In his November 4 review of Time Line Theatre’s
revival of The Normal Heart, the Chicago Tribune’s Chris Jones attempts
to put the play in historical context: “AIDS is no longer a death sentence.” If
While it is true that those newly diagnosed are not
given a prognosis of, say, thirty days (like Ron Woodroof in Dallas Buyers Club), in the fourth
decade of the epidemic, there is still no cure and no vaccine.
According to the Joint United Nations Programme on
HIV/AIDS (UNAIDS), new infections are on the rise in Eastern Europe and Central
Asia: 13% since 2006. In the past 12 years, new HIV infections have doubled in
North African and the Middle East. Worldwide, 1.6 million people died from AIDS
But, that’s not us, right? That’s not the
demographic so powerfully depicted in Larry Kramer’s play. Except it is.
The Centers for Disease Control reported this year
that there was a 22% increase in new infection among young gay/bisexual men in
the US between 2007 and 2010. They estimate that this will translate to 1 in 2
young gay men becoming infected by the time they reach the age of 50.
According to a December, 2012, report from the
Chicago Department of Public Health, the city’s infection rate for gay
African-American men is 35%; gay white men 16.8 percent; gay Hispanic men 12.5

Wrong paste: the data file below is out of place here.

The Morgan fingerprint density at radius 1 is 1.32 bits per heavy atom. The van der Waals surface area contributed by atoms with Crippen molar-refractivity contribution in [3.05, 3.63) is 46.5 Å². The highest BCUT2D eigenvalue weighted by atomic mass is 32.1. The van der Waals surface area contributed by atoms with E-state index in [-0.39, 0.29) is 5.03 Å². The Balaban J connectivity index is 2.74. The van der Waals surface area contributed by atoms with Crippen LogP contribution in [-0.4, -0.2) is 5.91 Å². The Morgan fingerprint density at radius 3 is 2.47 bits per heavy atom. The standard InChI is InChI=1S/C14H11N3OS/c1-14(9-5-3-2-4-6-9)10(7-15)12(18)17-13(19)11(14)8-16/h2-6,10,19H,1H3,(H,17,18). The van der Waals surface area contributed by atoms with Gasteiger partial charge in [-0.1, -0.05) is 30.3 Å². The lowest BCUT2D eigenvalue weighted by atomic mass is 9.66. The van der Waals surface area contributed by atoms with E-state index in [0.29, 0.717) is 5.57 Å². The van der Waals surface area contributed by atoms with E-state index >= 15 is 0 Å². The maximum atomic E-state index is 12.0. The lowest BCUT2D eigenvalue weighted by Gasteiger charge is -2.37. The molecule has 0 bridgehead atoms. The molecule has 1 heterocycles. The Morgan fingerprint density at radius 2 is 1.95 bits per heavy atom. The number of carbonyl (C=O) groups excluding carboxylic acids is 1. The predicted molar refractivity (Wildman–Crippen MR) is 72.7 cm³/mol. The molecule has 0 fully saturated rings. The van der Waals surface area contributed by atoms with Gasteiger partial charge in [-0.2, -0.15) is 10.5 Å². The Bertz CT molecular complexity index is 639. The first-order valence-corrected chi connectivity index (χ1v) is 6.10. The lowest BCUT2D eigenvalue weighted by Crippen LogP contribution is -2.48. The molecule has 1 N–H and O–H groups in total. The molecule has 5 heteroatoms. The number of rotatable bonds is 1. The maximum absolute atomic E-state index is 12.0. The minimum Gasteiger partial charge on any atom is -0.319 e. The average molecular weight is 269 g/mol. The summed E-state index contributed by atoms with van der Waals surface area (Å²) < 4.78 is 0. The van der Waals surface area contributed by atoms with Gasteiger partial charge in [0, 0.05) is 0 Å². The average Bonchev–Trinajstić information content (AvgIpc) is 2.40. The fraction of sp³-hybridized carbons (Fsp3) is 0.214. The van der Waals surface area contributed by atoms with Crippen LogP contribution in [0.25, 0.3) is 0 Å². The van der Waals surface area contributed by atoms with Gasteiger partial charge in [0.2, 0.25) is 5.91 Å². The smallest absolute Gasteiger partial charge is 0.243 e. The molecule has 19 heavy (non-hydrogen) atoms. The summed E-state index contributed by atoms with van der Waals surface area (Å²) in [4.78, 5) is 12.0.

As my friends in ACT UP know all too well, AIDS is
And, as I knew 30 years ago, when I began
volunteering, donating and raising money in the AIDS community in Chicago,
everyone is at risk. Young straight women are now relying on apps to tell them
when it’s “safe” for them to have unprotected sex. They define “safe” as
avoiding pregnancy, without considering the risk of being exposed to HIV or
other sexually-transmitted infections. Older straight women, past menopause,
feel no need to use a condom because they can’t get pregnant.
There is a frightening level of denial out there.
Some of it is ignorance: when we limit sex education in schools to abstinence-only,
we can’t be surprised that people have incorrect assumptions about HIV
More troubling, at least to me, is the attitude that
Jones alluded to: AIDS is not a death sentence. A generation has grown up being
told that AIDS is “no big deal”. It’s “like having diabetes”. It’s a chronic
disease – just take a pill every day and you’ll be fine.
A recent study by Case Western Reserve University of
HIV positive gay men found that “those younger than 50 suffered from greater
disconnection from family and friends than the older cohorts. HIV stigma played
a major role; the peers of the younger group apparently don’t identify as well
with someone who is living with a chronic condition. The blame game is also at
play: Young people with HIV may feel that others both fault them for acquiring
the virus and try to avoid them because they perceive them to be sick.” Those
who are over 50 tended to have stronger support networks.
I don’t long for the “bad old days”, when memorial
services and fundraising events constituted most of my social life. But the
immediacy of the crisis created a sense of community that is largely gone.
Other issues have stolen our attention. Our lives went on, even if those of our